Mystery vs. confusion

I’ve been reading/making notes on a lot of scripts recently; both for Persona and for other projects and it seems to me there’s a fine line between Mystery and Confusion; and I was wondering, why does one tip into the other?

Mystery is good:

Who is the villain? Why did the hero do that? Who is he talking to? Did he do that or didn’t he?

These are all good questions; and questions are what make a film or TV show interesting. If the audience is asking questions, then they’re engaged …

Up to a point.

Too many questions and they just shut off. Look at those questions again and instead of imagining yourself asking them in an interested, curious voice; imagine you’re frustrated and confused:

Who is the villain? Why did the hero do that? Who is he talking to? Did he do that or didn’t he? Seriously, what the fuck is going on?

Click. TV off.

So is it just sheer volume of questions? Or are there certain questions you absolutely should know the answers to? I think there are some essential questions you need to answer in order to hook a viewer in the first place:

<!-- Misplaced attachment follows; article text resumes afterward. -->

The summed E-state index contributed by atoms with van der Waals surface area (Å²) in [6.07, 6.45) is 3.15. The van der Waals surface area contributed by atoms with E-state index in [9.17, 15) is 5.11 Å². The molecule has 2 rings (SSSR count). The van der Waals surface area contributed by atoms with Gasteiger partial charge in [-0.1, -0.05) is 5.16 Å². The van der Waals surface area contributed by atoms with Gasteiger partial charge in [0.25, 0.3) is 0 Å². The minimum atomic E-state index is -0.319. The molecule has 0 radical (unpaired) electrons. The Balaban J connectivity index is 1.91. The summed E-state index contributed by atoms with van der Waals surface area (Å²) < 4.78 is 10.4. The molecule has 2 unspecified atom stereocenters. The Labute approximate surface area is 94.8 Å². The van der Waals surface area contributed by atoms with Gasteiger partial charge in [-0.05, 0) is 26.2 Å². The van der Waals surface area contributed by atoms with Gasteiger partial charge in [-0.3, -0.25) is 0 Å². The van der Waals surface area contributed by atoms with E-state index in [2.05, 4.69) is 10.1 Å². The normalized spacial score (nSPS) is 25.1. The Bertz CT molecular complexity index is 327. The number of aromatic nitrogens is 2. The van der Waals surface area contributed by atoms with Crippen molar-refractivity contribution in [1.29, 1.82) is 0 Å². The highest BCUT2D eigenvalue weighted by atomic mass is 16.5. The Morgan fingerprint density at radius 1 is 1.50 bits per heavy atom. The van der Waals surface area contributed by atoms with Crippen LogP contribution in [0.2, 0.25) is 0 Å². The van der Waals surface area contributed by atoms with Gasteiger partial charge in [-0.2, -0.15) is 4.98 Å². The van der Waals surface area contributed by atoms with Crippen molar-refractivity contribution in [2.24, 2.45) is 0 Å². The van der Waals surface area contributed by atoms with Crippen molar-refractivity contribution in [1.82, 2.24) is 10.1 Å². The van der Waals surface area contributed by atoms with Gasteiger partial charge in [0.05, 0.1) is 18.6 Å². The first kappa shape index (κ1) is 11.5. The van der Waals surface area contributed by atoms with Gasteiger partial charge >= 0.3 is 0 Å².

• Whose story is it?
  • What kind of story is this?
  • What does the hero want?
  • Why does he want it?
  • What’s stopping him getting it?
  • Something else I can’t think of right now, because I’m tired.

To clarify those:

  • Whose story is it?

I’ve seen films where 30 minutes in I’ve no idea if we’ve met the person whose story it is yet. I’m not saying you can’t have your hero introduced late (Star Wars) or have an ensemble cast; but at least give me some clue as to whether these are people I should care about or if they’re random extras who are going to be killed any second so the hero can turn up and investigate.

  • What kind of story is this?

Is it a horror, a crime thriller, comedy, some kind of hybrid of all three?

You can mix genres, you can slide in a bit of subtle sci-fi or show a twist in the last few minutes which lets you know you’ve been watching a horror, not the drama you think you were watching for an hour and a half (good luck marketing that one, by the way); but at least let the viewer get a handle on something, even if you subvert it later. Again, I’ve seen films/read scripts where I wasn’t sure if it was meant to be a comedy or just so unutterably bad it was comical (sometimes those are the best films!). What the hell is this? What am I watching?